Last time, I explored some basic animations called Transitions, which we used to get a button to slowly glow. But this time, I'm looking into the more advanced animation capabilities of CSS3, which gives a lot more control!

Thursday, April 26, 2012

Why every programmer should have a blog

Picture this -- It's Thursday night. You're hacking away at the keyboard, slingin' some code for a project that's due by the end of the week. Your scribbled UML diagrams on the legal pad under the desk lamp are hardly visible beneath the rings of coffee stains from all the cups you've been drinking over the past four days. You hit F5 to double check your code changes, when suddenly

Wednesday, April 11, 2012

Slim Up Your JavaScript with CSS3 - Transitions

As I've been learning about CSS3, I've been particularly interested in the ways that it can help keep my HTML lean and clean. But I was surprised to learn that CSS3 doesn't only tidy up your markup -- it can also eliminate the need for presentation-related JavaScript code! Let's take a look...

Wednesday, March 14, 2012

Slim Up Your HTML with CSS3 - Sliding Doors

The sliding doors technique, as made famous by an old AListApart.com article, has been an incredibly handy way to make buttons and tabs that can stretch dynamically based on the text. So as I've been studying CSS3, I've wondered what new features would allow us to slim up the markup. Let's take a look!

Thursday, February 23, 2012

Slim Up Your HTML with CSS3 - Zebras

Last time, I explored one way that new CSS3 properties slim up our markup by eliminating wrapping elements. But those wrapping elements aren't the only things clouding up our HTML! Another common way that it gets cluttered is with extra class names. And today, I'm exploring a way that CSS3 helps us eliminate those, too!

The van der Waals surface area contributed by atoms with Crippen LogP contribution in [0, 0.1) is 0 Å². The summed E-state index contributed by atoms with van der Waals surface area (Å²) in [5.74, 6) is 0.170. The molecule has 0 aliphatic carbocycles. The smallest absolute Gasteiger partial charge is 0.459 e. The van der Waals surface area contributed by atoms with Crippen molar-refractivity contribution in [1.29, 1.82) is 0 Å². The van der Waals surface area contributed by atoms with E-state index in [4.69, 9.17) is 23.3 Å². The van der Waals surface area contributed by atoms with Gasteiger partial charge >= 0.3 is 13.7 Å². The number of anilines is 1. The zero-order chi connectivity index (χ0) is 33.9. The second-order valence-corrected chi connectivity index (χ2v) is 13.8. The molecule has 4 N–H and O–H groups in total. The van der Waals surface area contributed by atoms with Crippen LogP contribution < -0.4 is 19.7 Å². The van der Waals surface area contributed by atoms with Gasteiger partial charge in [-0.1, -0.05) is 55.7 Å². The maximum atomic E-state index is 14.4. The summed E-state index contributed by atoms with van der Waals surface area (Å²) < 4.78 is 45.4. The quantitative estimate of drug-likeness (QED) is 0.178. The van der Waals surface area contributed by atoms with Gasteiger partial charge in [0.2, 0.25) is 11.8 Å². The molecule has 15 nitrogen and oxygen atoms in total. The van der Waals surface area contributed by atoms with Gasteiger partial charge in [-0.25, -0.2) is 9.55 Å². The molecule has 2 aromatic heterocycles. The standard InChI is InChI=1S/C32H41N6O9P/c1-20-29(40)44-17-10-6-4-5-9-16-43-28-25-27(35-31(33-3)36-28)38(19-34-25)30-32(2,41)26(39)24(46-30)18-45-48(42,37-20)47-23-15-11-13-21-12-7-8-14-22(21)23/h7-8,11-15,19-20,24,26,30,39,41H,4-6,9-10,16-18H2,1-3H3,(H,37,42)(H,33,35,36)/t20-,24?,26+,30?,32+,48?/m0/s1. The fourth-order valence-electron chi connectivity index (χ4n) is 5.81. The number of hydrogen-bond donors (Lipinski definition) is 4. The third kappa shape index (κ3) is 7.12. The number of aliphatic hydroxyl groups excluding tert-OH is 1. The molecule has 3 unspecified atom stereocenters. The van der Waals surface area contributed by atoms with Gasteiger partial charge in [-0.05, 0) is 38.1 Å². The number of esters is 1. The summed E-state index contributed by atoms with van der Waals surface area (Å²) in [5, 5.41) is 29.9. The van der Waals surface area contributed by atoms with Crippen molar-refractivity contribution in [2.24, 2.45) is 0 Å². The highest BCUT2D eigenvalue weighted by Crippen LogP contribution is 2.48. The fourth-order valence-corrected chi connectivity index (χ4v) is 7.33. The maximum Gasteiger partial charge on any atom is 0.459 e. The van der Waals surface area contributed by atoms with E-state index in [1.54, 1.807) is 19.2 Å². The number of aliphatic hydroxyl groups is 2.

Wednesday, February 1, 2012

Slim Up Your HTML with CSS3 - Borders

I gotta admit, I haven't quite gotten into those skinny jeans that seem to be so popular these days. But when it comes to my HTML, I want it to be super lean! In this series, my adventures take me into the world of CSS3, where I'll discover new tricks to keeping that markup as light as possible.

Tuesday, January 24, 2012

The Trailing Comma Bomb

Well, they got me again.  Those pesky trailing commas in JSON objects. If you don't know what I'm talking about, then you probably haven't been doing JavaScript in IE7, because Firefox, Chrome, and IE8 and up all ignore them.

Monday, January 16, 2012

jQuery's .html() method, and the Undocumented Argument Type

By Dave Leeds

So the other day I was sending a JavaScript string into jQuery's .html() method, and I got this funky, funky little exception in Firefox:

Error: uncaught exception: [Exception... "Could not convert JavaScript argument arg 0 [nsIDOMDocumentFragment.appendChild]" nsresult: "0x80570009 (NS_ERROR_XPC_BAD_CONVERT_JS)"
And in Internet Explorer, the message was this:

Thursday, January 12, 2012

Nested Statements in jQuery

As we all know, jQuery's powerful selectors allow you to quickly create an object that contains multiple elements from the DOM, and manipulate all of them in a single line. (Noob stuff, I know, but hang with me, here...) For example:


We're saying, "Find all the divs, and generate something random to go inside them." Obviously, the content will only get inserted if one or more divs are on the page.

If you were to write that instruction without jQuery, you'd probably write it a little something like this:

// Translation of $("div").html(generateSomethingRandom());
var divs = findDivs(); // a fictitious method
for(var i = 0; i < divs.length; i++) {
 div.innerHTML = generateSomethingRandom();
But, in fact, that would be incorrect!
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Dave Leeds